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So I was attempting to solve a topology exercise when the following question came to me.

The objective was trying to fine a bijection $f$ between the following disks in $\Bbb R^2$:

$$D_1 :=\{(x,y)\in \Bbb R^2: x^2 + y^2 \leq1\}$$ $$D_2 :=\{(x,y)\in \Bbb R^2: x^2 + y^2 \leq 4\}$$

So $D_1$ is a disk of radius $1$ centered at the origin, and $D_2$ is a disk of radius $2$ centered at the origin.

The first thing that came to my mind was to use polar coordinates, so let's redefine both disks as:

$$D_1 :=\{(r,\varphi): r\in [0,1] \wedge \varphi \in [0,2\pi]\}$$ $$D_2 :=\{(r,\varphi): r\in [0,2] \wedge \varphi \in [0,2\pi]\}$$

Now we can just simply scale disk 1 into disk 2:

$$f:D_1\to D_2$$ $$f(r,\varphi)=(2r,\varphi)$$

My question about the injectivity of this function, more concretely in the center of the disks.

Let $\varphi_1,\varphi_2 \in [0,2\pi]$, with $\varphi_1 \neq \varphi_2$. Then how do we treat points like $(0,\varphi_1)$ and $(0,\varphi_2)$. In the disk they represent the same point: the center of the disk. But, when learning about double integrals with polar coordinates, my teacher taught us that when we use polar coordinates to describe a disk we are just defining an rectangle in the $rO\varphi$ plane, instead of in the $xOy$ plane:

enter image description here

And all the points of the form $(0,\varphi)$ are in that line in $\varphi-$axis and are indeed different points.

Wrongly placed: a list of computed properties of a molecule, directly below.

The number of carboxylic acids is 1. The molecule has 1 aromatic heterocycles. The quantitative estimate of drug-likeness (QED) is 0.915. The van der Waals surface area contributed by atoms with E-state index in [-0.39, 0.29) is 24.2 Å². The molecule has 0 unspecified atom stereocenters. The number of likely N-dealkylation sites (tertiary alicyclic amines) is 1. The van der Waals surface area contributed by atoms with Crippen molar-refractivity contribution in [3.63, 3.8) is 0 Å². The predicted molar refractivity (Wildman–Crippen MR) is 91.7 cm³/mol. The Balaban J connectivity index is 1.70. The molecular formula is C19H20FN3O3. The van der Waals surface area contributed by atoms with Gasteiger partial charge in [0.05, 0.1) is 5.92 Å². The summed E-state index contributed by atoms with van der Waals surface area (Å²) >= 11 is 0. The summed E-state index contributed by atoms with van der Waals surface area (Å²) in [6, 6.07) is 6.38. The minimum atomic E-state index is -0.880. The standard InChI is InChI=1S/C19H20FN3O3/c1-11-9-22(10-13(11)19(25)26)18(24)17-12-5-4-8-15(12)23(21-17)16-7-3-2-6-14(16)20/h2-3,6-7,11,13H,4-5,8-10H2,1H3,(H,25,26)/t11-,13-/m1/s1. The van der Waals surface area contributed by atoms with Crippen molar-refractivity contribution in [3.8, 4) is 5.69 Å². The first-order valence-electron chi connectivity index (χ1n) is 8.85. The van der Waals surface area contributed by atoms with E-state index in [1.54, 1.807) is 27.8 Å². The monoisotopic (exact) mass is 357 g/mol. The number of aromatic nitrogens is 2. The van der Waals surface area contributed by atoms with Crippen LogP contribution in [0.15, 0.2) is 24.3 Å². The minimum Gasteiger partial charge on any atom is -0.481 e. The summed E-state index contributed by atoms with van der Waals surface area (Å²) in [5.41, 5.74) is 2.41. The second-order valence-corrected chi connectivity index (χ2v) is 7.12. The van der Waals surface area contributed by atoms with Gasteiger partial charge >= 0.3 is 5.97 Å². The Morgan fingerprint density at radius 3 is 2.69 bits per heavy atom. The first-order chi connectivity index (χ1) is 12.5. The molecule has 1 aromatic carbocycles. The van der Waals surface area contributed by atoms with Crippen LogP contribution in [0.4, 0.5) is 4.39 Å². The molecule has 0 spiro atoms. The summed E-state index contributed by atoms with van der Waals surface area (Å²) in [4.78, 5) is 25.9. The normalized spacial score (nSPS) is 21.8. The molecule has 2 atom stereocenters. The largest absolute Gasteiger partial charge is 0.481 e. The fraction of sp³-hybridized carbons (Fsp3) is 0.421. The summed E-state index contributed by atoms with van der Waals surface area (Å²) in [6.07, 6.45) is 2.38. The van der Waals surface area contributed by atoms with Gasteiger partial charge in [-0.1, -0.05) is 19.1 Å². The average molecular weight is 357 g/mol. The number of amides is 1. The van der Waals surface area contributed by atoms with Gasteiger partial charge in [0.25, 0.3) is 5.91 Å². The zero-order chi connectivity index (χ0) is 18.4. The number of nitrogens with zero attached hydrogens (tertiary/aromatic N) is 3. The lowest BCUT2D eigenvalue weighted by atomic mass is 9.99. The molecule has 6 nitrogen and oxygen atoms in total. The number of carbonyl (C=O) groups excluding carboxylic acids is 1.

So how do we treat the points with this form? Are they considered all the same point and thus $(0,\varphi_1) = (0,\varphi_2)$? Or are they considered different points as seen in the $rO\varphi$ plane?

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    $\begingroup$ They are different names for the same point in $\Bbb R^2$, just as $\langle 1,0\rangle$ and $\langle 1,2\pi\rangle$ denote the same point. (You might want to take $\varphi\in[0,2\pi)$ rather than in $[0,2\pi]$.) $\endgroup$ Aug 22, 2020 at 17:06

2 Answers 2

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Your function is simply $(x,y)\mapsto2(x,y)$, and therefore it is injective (indeed, bijective).

Concerning your final questions, all the pairs $(0,\varphi_1)$, with $\varphi\in[0,2\pi]$, describe the same point (the origin), and therefore there is no problem there.

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The correct way to define polar co-ordidinates is using the domain $r > 0$ , $\varphi$ in $(0, 2\pi)$ so that the transformation between cartesian and polar co-ordinates is a diffeomorphism (has a differentiable inverse).

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  • $\begingroup$ This way there is no representation for $(0,0)$ or any point on the positive $x$ axis, so we cannot actually transform one disk to the other. $\endgroup$
    – David K
    Aug 22, 2020 at 17:34
  • $\begingroup$ Correct, that's one of the drawbacks of using polar co-ordinates. $\endgroup$
    – PeteBabe
    Aug 22, 2020 at 17:38

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